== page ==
May 25, 2024

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A blood test may predict internal organ age and potential health risks

Scientists at Stanford University have developed a blood test that can estimate the age of various internal organs, potentially identifying which ones are ageing faster than others. By monitoring 11 major body parts, including the heart, brain, and lungs, researchers believe the test could help predict organ failure and impending health issues. The study involved thousands of mostly middle-aged or older adults, with results suggesting that one in five reasonably healthy adults aged 50 or older might have at least one fast-ageing organ, while one to two in every 100 might have multiple organs ageing faster than their chronological age.

The blood test analyses thousands of proteins to provide insights into the ageing rates of different organs. Specific protein patterns appear to correlate with particular organs. The researchers used machine-learning algorithms to make predictions based on blood test results and patient data. The test’s potential applications include identifying the risk of heart failure with an “old-for-its-time” heart or the increased likelihood of dementia with a rapidly ageing brain. The researchers propose that early detection of organ ageing could provide an opportunity for intervention and lifestyle changes.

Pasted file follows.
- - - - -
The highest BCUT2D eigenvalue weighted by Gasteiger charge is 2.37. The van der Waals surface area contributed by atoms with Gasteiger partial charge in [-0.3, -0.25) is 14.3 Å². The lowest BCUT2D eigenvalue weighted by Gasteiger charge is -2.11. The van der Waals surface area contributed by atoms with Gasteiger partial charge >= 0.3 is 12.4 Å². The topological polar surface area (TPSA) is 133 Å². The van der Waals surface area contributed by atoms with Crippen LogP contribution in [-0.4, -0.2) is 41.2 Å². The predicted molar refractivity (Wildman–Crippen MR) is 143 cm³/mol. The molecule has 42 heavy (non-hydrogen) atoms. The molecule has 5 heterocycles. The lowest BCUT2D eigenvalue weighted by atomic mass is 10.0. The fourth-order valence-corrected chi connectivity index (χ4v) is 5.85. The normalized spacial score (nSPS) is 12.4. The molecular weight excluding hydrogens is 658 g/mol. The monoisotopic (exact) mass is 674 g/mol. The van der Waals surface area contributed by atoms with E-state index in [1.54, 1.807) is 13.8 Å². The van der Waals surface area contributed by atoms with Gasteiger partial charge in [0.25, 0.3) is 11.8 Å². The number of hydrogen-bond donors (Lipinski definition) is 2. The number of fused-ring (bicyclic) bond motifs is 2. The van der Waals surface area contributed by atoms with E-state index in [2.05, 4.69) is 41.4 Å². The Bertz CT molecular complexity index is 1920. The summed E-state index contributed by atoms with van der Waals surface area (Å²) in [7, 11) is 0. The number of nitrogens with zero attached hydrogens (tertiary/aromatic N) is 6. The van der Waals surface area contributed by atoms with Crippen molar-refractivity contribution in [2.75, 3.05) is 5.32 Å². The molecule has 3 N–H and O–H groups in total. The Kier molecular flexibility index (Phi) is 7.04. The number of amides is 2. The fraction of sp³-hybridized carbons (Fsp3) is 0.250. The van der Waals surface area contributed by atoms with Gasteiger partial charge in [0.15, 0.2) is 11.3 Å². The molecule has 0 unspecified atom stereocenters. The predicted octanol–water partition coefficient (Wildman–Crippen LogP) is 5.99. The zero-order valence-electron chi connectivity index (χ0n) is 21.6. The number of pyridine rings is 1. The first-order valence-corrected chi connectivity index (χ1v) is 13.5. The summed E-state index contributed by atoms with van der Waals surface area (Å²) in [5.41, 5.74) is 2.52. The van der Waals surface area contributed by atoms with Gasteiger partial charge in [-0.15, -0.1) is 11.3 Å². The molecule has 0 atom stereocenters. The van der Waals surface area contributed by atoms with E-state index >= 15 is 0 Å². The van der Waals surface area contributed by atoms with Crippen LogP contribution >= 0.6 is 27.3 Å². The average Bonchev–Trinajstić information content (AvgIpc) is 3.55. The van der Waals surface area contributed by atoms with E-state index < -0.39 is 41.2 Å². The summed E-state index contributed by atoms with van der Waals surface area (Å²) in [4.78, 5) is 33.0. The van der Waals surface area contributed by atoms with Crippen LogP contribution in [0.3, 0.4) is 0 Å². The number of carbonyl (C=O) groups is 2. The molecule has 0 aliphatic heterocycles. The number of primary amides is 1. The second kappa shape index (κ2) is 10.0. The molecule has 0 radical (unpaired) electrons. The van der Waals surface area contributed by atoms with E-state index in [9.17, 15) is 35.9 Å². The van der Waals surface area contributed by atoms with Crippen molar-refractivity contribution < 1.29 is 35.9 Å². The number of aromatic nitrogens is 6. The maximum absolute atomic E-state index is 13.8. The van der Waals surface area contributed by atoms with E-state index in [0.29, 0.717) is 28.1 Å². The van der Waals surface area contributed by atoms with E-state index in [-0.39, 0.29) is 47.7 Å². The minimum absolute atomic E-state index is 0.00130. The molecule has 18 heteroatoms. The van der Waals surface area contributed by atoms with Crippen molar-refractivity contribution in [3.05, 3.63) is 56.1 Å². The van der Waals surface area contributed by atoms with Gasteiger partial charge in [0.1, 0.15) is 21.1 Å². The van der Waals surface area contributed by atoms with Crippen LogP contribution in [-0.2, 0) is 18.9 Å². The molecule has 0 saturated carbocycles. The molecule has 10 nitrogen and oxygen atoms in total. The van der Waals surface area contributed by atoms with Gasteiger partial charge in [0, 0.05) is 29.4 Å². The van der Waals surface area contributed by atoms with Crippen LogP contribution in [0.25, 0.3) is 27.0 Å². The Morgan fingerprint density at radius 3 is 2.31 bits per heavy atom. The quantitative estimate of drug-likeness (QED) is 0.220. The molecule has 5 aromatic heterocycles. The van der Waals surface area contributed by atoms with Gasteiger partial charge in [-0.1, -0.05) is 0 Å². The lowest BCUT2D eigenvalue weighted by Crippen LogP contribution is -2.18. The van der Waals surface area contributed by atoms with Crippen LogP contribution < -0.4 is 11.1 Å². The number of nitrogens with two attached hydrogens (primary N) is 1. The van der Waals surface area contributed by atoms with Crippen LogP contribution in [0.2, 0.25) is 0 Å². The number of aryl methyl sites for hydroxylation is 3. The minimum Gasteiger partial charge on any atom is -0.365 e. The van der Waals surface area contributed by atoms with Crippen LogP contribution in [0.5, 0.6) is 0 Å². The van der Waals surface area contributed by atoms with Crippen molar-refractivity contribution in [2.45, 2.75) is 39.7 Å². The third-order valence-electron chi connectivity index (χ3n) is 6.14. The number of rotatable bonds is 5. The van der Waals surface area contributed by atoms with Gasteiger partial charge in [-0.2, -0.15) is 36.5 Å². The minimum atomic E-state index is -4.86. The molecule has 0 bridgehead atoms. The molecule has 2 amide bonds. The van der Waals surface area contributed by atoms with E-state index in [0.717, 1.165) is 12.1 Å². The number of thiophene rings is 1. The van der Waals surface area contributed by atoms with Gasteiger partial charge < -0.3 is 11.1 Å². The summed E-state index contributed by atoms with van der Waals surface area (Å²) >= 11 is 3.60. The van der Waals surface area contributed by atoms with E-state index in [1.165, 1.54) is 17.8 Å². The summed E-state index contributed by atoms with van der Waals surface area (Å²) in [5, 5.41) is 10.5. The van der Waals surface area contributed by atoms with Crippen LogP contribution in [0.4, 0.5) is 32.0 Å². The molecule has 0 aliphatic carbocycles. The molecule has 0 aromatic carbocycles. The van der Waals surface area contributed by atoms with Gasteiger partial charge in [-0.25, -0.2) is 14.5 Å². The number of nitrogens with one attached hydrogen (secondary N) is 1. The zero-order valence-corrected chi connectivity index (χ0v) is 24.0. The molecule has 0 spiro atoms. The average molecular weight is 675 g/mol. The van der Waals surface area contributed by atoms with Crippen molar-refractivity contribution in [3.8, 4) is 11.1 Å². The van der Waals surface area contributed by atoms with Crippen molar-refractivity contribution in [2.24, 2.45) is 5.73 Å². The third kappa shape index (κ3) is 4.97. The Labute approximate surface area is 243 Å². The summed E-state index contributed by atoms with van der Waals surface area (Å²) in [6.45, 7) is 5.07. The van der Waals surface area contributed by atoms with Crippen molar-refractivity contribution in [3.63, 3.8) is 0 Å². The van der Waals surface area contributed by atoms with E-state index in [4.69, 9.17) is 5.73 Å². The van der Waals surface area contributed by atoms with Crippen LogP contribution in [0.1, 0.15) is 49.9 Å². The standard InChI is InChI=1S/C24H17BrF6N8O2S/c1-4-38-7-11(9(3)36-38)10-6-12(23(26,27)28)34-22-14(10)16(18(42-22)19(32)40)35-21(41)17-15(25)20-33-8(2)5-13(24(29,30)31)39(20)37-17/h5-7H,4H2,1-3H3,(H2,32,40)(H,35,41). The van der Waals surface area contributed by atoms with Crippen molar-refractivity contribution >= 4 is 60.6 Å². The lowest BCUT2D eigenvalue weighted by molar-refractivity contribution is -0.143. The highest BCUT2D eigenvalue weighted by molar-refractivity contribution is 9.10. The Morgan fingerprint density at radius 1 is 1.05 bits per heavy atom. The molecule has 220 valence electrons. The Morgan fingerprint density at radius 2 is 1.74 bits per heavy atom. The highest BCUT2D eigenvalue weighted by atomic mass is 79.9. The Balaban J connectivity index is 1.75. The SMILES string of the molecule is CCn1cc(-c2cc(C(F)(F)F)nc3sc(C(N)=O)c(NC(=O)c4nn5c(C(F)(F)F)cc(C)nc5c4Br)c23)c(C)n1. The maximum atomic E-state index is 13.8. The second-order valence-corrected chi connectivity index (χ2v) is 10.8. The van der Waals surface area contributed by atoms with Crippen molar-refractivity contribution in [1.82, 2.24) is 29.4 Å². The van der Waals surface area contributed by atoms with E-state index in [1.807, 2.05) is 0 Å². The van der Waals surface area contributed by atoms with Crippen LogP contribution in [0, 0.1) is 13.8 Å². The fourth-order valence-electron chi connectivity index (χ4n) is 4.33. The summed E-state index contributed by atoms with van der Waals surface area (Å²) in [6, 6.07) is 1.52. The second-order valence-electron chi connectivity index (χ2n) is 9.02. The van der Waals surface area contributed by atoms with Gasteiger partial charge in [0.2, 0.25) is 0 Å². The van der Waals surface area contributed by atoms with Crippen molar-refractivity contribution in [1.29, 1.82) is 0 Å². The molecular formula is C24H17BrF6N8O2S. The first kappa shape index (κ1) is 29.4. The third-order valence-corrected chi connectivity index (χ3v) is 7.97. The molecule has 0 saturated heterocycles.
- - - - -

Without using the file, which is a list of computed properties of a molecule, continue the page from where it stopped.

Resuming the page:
However, more studies are needed to validate the test’s effectiveness in predicting organ age and overall health. Some experts suggest that, while the findings are promising, further validation in a larger and more diverse population is necessary. If successful, the blood test could offer a proactive approach to healthcare by identifying organs undergoing accelerated ageing, allowing for early intervention before the onset of diseases.

The researchers have submitted paperwork to patent the test, indicating potential future use and commercialization. Despite the promising prospects, experts emphasise the importance of considering overall health and the need for emotional and clinical support for individuals who may learn about potential health risks through such testing.